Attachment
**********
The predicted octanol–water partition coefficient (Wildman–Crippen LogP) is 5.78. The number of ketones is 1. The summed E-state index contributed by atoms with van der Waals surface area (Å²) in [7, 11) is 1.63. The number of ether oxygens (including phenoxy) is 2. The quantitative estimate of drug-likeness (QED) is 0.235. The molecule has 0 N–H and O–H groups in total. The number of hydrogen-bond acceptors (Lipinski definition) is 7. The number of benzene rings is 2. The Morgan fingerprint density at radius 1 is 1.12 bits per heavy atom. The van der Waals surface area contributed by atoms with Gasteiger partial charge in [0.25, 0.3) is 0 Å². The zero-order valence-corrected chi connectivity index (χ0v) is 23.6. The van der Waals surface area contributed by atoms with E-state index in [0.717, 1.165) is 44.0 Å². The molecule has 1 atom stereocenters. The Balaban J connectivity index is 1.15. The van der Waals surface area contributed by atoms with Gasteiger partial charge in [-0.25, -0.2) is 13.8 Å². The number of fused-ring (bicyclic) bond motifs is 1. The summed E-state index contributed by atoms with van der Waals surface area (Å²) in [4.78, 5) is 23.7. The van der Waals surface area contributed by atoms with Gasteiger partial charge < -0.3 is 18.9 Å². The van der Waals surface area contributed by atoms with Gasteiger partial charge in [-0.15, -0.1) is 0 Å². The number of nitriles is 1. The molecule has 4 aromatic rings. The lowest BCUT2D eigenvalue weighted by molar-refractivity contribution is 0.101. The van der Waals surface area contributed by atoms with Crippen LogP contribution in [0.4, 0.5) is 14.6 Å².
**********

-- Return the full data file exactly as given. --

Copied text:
The predicted octanol–water partition coefficient (Wildman–Crippen LogP) is 5.78. The number of ketones is 1. The summed E-state index contributed by atoms with van der Waals surface area (Å²) in [7, 11) is 1.63. The number of ether oxygens (including phenoxy) is 2. The quantitative estimate of drug-likeness (QED) is 0.235. The molecule has 0 N–H and O–H groups in total. The number of hydrogen-bond acceptors (Lipinski definition) is 7. The number of benzene rings is 2. The Morgan fingerprint density at radius 1 is 1.12 bits per heavy atom. The van der Waals surface area contributed by atoms with Gasteiger partial charge in [0.25, 0.3) is 0 Å². The zero-order valence-corrected chi connectivity index (χ0v) is 23.6. The van der Waals surface area contributed by atoms with E-state index in [0.717, 1.165) is 44.0 Å². The molecule has 1 atom stereocenters. The Balaban J connectivity index is 1.15. The van der Waals surface area contributed by atoms with Gasteiger partial charge in [-0.25, -0.2) is 13.8 Å². The number of fused-ring (bicyclic) bond motifs is 1. The summed E-state index contributed by atoms with van der Waals surface area (Å²) in [4.78, 5) is 23.7. The van der Waals surface area contributed by atoms with Gasteiger partial charge < -0.3 is 18.9 Å². The van der Waals surface area contributed by atoms with Gasteiger partial charge in [-0.15, -0.1) is 0 Å². The number of nitriles is 1. The molecule has 4 aromatic rings. The lowest BCUT2D eigenvalue weighted by molar-refractivity contribution is 0.101. The van der Waals surface area contributed by atoms with Crippen LogP contribution in [0.4, 0.5) is 14.6 Å².